There is a widespread expectation that the combination of significant population ageing in Europe over the coming decades, along with the fact that the elderly are more likely to have disabilities, will result in a large increase in the total prevalence of disability and the need for significantly expanded care facilities for the elderly. Recent evidence from the U.S., however, suggests that disability rates of the elderly are declining and that further declines could be expected in the future. In this paper we present alternative demographic scenarios for the European Union (EU-15) that distinguish between people with and without disabilities by age and sex. The results show that under the assumption of a constant age-specific disability profile, we indeed expect a significant increase in the total number of people with disabilities due to population ageing. However, if the age profile of disability is shifted to the right (i.e., to higher ages) by one, two, or three years per decade, the scenarios show a much lower or no increase in the number of persons with disabilities in Europe over the coming decades.
 
Total Fertility Rate of the Nordic countries, 1960-2005  
Age at which 50 per cent of women became mothers, cohorts born in 1935-1969  
Childlessness at age 40, female cohorts born in 1935-1959  
Cohort Total Fertility at age 40, female single-year cohorts born in 1935-1963  
This paper summarises the core findings of a recently finished network project on fertility dynamics and family policies in the Nordic countries. The network explored the findings of previous and ongoing separate research activities from a comparative perspective and carried out specially designed, comparative analyses for this project. Based on the network results and other existing research we review the collected evidence of the potential impacts of Nordic welfare policies on fertility. With cohort fertility levels around replacement level, the Nordic countries apparently have less to worry about concerning their future population development than most other European countries. Yet, some elements in the present trends suggest that there are still challenges ahead. In particular, we argue that the current fertility pattern may not be compatible with gender equality, a main goal for our societies.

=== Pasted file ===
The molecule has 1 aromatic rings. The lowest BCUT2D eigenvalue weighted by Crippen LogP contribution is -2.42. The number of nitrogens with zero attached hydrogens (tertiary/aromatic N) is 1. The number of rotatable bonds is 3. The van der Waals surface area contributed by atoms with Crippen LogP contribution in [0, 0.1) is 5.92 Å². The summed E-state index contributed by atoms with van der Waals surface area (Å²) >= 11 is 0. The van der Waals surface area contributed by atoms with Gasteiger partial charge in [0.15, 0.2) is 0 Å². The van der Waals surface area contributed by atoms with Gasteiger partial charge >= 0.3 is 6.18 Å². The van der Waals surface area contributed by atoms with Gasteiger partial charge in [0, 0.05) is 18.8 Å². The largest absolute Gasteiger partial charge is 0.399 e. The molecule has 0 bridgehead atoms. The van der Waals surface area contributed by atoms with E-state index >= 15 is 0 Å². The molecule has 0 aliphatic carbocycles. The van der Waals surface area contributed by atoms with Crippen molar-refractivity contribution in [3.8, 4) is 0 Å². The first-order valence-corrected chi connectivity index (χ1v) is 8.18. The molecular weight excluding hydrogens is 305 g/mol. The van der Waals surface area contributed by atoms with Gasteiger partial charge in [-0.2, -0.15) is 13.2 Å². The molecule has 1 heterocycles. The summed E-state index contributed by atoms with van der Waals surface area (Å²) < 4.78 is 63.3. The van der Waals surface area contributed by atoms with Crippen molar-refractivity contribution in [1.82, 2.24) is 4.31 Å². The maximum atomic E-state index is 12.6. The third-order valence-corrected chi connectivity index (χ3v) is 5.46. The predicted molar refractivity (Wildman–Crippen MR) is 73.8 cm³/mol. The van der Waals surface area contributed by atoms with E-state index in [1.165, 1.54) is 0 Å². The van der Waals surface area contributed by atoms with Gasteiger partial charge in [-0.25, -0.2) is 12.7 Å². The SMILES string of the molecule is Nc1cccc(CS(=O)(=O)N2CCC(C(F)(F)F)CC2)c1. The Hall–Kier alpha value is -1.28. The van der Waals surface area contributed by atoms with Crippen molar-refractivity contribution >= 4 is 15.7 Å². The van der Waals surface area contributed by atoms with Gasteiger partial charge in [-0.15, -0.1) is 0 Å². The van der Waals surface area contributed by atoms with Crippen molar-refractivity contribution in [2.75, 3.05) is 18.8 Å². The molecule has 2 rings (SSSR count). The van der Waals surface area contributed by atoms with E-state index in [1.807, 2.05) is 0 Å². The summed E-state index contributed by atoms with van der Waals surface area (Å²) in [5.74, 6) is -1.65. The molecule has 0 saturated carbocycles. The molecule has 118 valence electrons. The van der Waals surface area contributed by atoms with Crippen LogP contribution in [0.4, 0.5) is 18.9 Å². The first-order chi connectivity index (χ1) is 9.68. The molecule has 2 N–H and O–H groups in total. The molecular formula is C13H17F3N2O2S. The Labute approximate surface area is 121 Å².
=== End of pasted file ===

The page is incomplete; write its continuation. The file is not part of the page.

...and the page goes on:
Abbildung 1: Finanzierung Konsum über 59-jähriger Pensionisten  
Der langfristige Verlauf des Steueraufkommens wird an Hand der demografischen Entwicklung bis 2050 geschätzt. Produktivitätsveränderungen, Verschiebungen in der Erwerbsquote, Veränderungen in der Nettoersatzrate, im Konsum- und Sparverhalten sind auf Grund der demografischen Entwicklung sehr wahrscheinlich. All diese Faktoren dürften einen beträchtlichen Einfluss auf die Entwicklung des Steueraufkommens haben. Mittels der Schätzung unterschiedlicher demografischer Szenarien ­ vereinzelte beeinflussende Faktoren werden variiert, die Abgabenstruktur bleibt konstant ­ werden wahrscheinliche Veränderungen im Steueraufkommen analysiert sowie daraus abzuleitende notwendige Politikmaßnahmen diskutiert.
 
In this article we describe new research to investigate unintended pregnancies during the transition to adulthood. The Relationship Dynamics and Social Life (RDSL) study begins with a 60-minute in-person interview about family background and current relationship characteristics. At the conclusion of the interview, respondents are enrolled in an ongoing journal, which consists of a 5-minute survey via web or phone and occurs weekly for 2.5 years. We have enrolled over 1,000 young women in the study and have experienced excellent baseline response rates and high journal participation rates. Below we describe the limitations of past research on unintended pregnancy as a background for our study. Then we provide a detailed description of the study and its design strengths and weaknesses.
 
A graphic representation of the interaction of two unipolar pregnancy desire dimensions
In previous research I have theorised that there is a three-step motivational sequence that drives fertility behaviour, beginning with motivational traits, continuing with fertility desires and concluding with fertility intentions. In this article I focus on four properties of fertility desires and intentions, examining some recent research findings that bear on the similarities and differences between these two constructs. The four properties include the degree to which either construct has direct genetic antecedents, the degree to which either construct directly predicts behaviour, what type of dimension is used to measure each construct, and the effects that each construct has on the individual's satisfaction with being pregnant. The findings regarding these four properties suggest that fertility desires are intermediate between two evolutionally distinct motive systems that drive reproductive behaviour. The findings also suggest additional research questions that require further pursuit. Finally, the findings inform certain fertility-related policy issues, in particular the gap between desired or intended fertility and actual fertility.
 
Observed and standardised differences in cumulated fertility at age 25 by birth order, Belgium, cohorts 1951-80 versus cohort 1946-50 (base) 
Distribution of childless women aged 22-33 by age, educational level, household position and activity status, Belgium, 1991 census